Barcelona, Spain - 29 Aug 2017: Anacetrapib, an inhibitor of cholesteryl ester transfer protein (CETP) activity, lowers the risk of heart attack and related cardiovascular complications in patients receiving intensive statin treatment, according to late-breaking results from the REVEAL trial presented today in a Hot Line Session at ESC Congress1 and published in the NEJM.
Patients with prior vascular disease remain at high risk of cardiovascular events despite intensive statin treatment to reduce low-density lipoprotein (LDL) cholesterol. Anacetrapib increases high-density lipoprotein (HDL) cholesterol and reduces LDL cholesterol, but until now it was unknown if this translated into fewer cardiovascular events.
The REVEAL trial2 assessed the efficacy and safety of adding anacetrapib versus placebo to effective doses of atorvastatin in 30 449 men and women aged 50 years or older with vascular disease, such as heart attack or stroke. They were recruited from more than 400 hospitals in the UK, USA, Canada, China, Germany, Italy, and Scandinavia.
All participants were given intensive treatment with atorvastatin (a commonly prescribed statin) to ensure good control of LDL ("bad") cholesterol. Participants were randomly allocated to receive anacetrapib (100 mg daily) or a matching placebo for an average of four years. Information was recorded on cardiovascular events, death, cancer, reasons for hospital admission, and a range of other health-related outcomes relevant to the safety and efficacy of anacetrapib.
The primary outcome was the occurrence of a major coronary event, including heart attack, coronary revascularisation (coronary stenting or bypass surgery), or death from heart disease.
The investigators found that adding anacetrapib to intensive statin treatment produced a 9% proportional reduction in the incidence of the primary outcome compared to placebo (risk ratio [RR], 0.91; 95% confidence interval [CI], 0.85-0.97; p=0.004). In subsidiary analyses, anacetrapib significantly reduced the composite outcome of coronary death or myocardial infarction as well as coronary revascularisation. There was no significant effect on ischaemic stroke. Adding anacetrapib to statin therapy produced a small reduction in the risk of developing diabetes.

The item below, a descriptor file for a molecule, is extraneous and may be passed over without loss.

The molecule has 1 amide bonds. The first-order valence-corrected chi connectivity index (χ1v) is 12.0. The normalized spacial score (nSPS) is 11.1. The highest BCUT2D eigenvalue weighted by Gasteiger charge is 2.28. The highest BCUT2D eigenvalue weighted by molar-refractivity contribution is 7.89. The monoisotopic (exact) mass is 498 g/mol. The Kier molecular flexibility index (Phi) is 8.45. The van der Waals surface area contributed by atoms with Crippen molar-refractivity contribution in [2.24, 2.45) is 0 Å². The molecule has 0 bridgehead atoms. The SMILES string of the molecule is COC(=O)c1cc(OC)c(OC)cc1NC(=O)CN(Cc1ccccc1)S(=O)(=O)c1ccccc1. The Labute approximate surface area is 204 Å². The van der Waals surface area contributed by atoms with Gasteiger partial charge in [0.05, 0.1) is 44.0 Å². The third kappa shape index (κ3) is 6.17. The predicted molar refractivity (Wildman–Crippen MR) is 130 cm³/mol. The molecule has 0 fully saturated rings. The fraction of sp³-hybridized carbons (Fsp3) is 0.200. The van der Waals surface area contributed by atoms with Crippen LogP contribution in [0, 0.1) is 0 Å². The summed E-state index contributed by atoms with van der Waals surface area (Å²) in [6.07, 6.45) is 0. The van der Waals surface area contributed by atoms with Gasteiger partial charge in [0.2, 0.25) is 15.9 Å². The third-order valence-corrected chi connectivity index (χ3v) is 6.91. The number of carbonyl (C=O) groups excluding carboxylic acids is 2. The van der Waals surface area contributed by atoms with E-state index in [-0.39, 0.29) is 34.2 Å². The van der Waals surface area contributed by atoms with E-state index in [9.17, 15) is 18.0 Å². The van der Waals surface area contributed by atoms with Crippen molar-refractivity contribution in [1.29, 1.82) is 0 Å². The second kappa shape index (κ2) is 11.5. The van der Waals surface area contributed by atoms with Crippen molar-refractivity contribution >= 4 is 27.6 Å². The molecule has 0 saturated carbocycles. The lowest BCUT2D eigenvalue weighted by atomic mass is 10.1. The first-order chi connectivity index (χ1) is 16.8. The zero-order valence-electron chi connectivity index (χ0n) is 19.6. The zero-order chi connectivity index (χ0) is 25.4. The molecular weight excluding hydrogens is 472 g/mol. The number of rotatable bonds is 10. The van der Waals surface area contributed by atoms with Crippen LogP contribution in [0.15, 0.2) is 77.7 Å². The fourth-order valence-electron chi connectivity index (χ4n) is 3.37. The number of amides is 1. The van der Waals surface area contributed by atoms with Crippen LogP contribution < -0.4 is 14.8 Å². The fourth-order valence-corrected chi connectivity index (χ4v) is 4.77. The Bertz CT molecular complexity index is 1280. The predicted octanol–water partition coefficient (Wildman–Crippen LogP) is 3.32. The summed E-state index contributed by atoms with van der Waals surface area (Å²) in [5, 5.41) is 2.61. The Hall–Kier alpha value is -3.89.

Adding anacetrapib to statin therapy reduced LDL cholesterol levels by at least 20% and doubled the level of HDL cholesterol. Anacetrapib was well tolerated and, as has been found previously, levels of the drug in body fat continued to increase during treatment. There were no major safety signals and no increase in death, cancer or other serious medical events, but there was a small increase in blood pressure and a small reduction in kidney function.
The trial's co-principal investigator Prof Martin Landray of University of Oxford said: "The REVEAL trial has shown for the first time that adding anacetrapib to intensive statin therapy reduces the incidence of cardiovascular events in high risk patients. The scale of reduction was similar to other LDL cholesterol lowering drugs, such as statins. The large increase in HDL cholesterol levels produced by anacetrapib did not appear to have much impact on risk."
He added: "These findings are in marked contrast to the disappointing results of previous trials of other CETP inhibitors which were stopped after about two years due to unexpected hazards or an apparent lack of efficacy."
Dr Louise Bowman, the other co-principal investigator of REVEAL, explained: "The REVEAL trial recruited around twice as many participants as any other trial of a CETP inhibitor, collected information on double the number of cardiovascular events, and gave CETP treatment for twice as long. The full effects of anacetrapib did not appear until after the first year. A similar pattern has been observed in randomised trials of statin therapy. Consequently, previous trials of CETP inhibitors may have been too short for any benefits to emerge."